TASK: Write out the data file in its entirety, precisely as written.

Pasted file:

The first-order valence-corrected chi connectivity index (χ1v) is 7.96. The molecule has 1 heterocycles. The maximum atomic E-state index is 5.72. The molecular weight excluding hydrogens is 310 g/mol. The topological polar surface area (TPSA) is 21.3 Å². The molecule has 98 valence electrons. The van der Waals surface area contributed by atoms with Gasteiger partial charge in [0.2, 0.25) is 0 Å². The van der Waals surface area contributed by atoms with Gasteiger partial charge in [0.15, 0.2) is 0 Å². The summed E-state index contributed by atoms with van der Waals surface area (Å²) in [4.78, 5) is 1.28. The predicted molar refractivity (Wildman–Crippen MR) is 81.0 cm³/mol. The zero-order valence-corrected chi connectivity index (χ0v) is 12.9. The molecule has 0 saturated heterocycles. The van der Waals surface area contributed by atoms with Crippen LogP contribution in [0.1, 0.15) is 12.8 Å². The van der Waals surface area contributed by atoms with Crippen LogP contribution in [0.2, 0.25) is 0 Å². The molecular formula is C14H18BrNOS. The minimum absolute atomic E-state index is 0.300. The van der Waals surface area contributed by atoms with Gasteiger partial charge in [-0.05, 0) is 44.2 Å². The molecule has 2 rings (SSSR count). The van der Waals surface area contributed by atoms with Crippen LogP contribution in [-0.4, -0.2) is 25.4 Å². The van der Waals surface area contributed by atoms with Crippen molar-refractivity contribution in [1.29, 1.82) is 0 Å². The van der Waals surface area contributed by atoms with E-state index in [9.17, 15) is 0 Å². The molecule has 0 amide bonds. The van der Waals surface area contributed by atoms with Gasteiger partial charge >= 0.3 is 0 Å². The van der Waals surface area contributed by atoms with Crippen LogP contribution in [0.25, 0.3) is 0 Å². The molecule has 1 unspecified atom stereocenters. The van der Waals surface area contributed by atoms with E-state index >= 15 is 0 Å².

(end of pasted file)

The first-order valence-corrected chi connectivity index (χ1v) is 7.96. The molecule has 1 heterocycles. The maximum atomic E-state index is 5.72. The molecular weight excluding hydrogens is 310 g/mol. The topological polar surface area (TPSA) is 21.3 Å². The molecule has 98 valence electrons. The van der Waals surface area contributed by atoms with Gasteiger partial charge in [0.2, 0.25) is 0 Å². The van der Waals surface area contributed by atoms with Gasteiger partial charge in [0.15, 0.2) is 0 Å². The summed E-state index contributed by atoms with van der Waals surface area (Å²) in [4.78, 5) is 1.28. The predicted molar refractivity (Wildman–Crippen MR) is 81.0 cm³/mol. The zero-order valence-corrected chi connectivity index (χ0v) is 12.9. The molecule has 0 saturated heterocycles. The van der Waals surface area contributed by atoms with Crippen LogP contribution in [0.1, 0.15) is 12.8 Å². The van der Waals surface area contributed by atoms with Crippen LogP contribution in [0.2, 0.25) is 0 Å². The molecular formula is C14H18BrNOS. The minimum absolute atomic E-state index is 0.300. The van der Waals surface area contributed by atoms with Gasteiger partial charge in [-0.05, 0) is 44.2 Å². The molecule has 2 rings (SSSR count). The van der Waals surface area contributed by atoms with Crippen LogP contribution in [-0.4, -0.2) is 25.4 Å². The van der Waals surface area contributed by atoms with Crippen molar-refractivity contribution in [1.29, 1.82) is 0 Å². The van der Waals surface area contributed by atoms with E-state index in [9.17, 15) is 0 Å². The molecule has 0 amide bonds. The van der Waals surface area contributed by atoms with Gasteiger partial charge >= 0.3 is 0 Å². The van der Waals surface area contributed by atoms with Crippen LogP contribution in [0.25, 0.3) is 0 Å². The molecule has 1 unspecified atom stereocenters. The van der Waals surface area contributed by atoms with E-state index >= 15 is 0 Å².